Understanding Long Term Care Insurance
We hear it all the time; people are living longer, the system is not equipped to handle the increasing number of older Americans, and health care costs so much. One thing that can be done to safeguard your future and your finances is to take out a long term care insurance policy. LTC provides coverage for health care issues that go beyond hospital care. There are different types of plans with different eligibility requirements and costs. In this article we’ll take a look at the details.
Eligibility: To qualify for LTC benefits, there should to be a need for help completing one or more ADL’s (Activities of Daily Living which include but are not limited to bathing, dressing, transferring and toileting) or have some cognitive impairment. Some policies also require an elimination period of 20-120 days where the consumer pays for services before the policy will go into effect. In some cases, there may be no elimination days if the covered services are provided in-home and in accordance with a plan of care.
Benefits: Long Term Care Insurance generally covers services such as Home Care, assisted living, adult day services, Respite, Hospice, nursing home and dementia facilities. Many people like this because they know they will not have to depend on children or family. Another benefit is that it can keep seniors from exhausting their savings. In addition, premiums paid may qualify as an income tax deduction and benefits are generally not counted as income.
Types of Policies: Remember that premiums can be costly if you wait too long to purchase.
1. Tax Qualified (TQ): most common type. This type of LTC requires that a person need care for at least 90 days and be unable to perform two or more ADL’s without substantial assistance or they need to require care for at least 90 days and need substantial assistance due to a severe cognitive impairment. Benefits paid are not taxable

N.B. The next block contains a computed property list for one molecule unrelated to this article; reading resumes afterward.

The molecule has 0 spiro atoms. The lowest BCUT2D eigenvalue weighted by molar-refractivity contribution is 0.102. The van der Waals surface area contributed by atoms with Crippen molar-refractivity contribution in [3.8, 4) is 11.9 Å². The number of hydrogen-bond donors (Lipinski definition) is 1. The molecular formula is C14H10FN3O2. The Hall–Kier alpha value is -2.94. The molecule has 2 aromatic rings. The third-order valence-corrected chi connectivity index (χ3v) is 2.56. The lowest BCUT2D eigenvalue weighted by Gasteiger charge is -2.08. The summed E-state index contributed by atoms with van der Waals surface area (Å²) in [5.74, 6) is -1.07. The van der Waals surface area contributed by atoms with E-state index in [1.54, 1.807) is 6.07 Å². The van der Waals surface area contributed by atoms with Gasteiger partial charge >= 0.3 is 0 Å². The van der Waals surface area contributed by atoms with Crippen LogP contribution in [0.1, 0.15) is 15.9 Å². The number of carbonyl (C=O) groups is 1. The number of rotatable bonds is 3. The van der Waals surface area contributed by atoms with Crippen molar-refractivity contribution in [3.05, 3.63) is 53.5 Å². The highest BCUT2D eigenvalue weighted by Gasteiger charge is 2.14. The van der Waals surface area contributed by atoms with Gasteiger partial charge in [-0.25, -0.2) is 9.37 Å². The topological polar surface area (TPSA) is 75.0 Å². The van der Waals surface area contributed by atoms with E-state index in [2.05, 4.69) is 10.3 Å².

2. Non-Tax Qualified (TQ): Requires a “trigger” condition or some type of medical necessity. The doctor of the patient or one from the insurance company must state that the patient needs care before the policy will take effect. The inability to do just one ADL is required for this type for policy. Walking is considered an ADL for NTQ policies. The taxability of these benefits has not yet been determined by the Treasury Department and is open to interpretation.
Fewer Non–Tax Qualified policies are available because consumers want tax deductions. When choosing a type of policy, it is advised that you seek good council and thoroughly review the pros and cons of each type.
Once a policy is purchased, the language cannot be changed and the policy cannot be cancelled due to health reasons, only non-payment. Most benefits are paid on a reimbursement basis. Some policies offer different per-day rates. In any event, consumers are encouraged to get all the facts and figures of any policy before choosing to purchase.
About The Author
Kristen Sheston is the Assistant Administrator at The Continental at St. Joseph’s, the leading assisted living community in southern Iowa located in Centerville
Article Source: http://www.articlebiz.com/article/601000-1-understanding-long-term-care-insurance/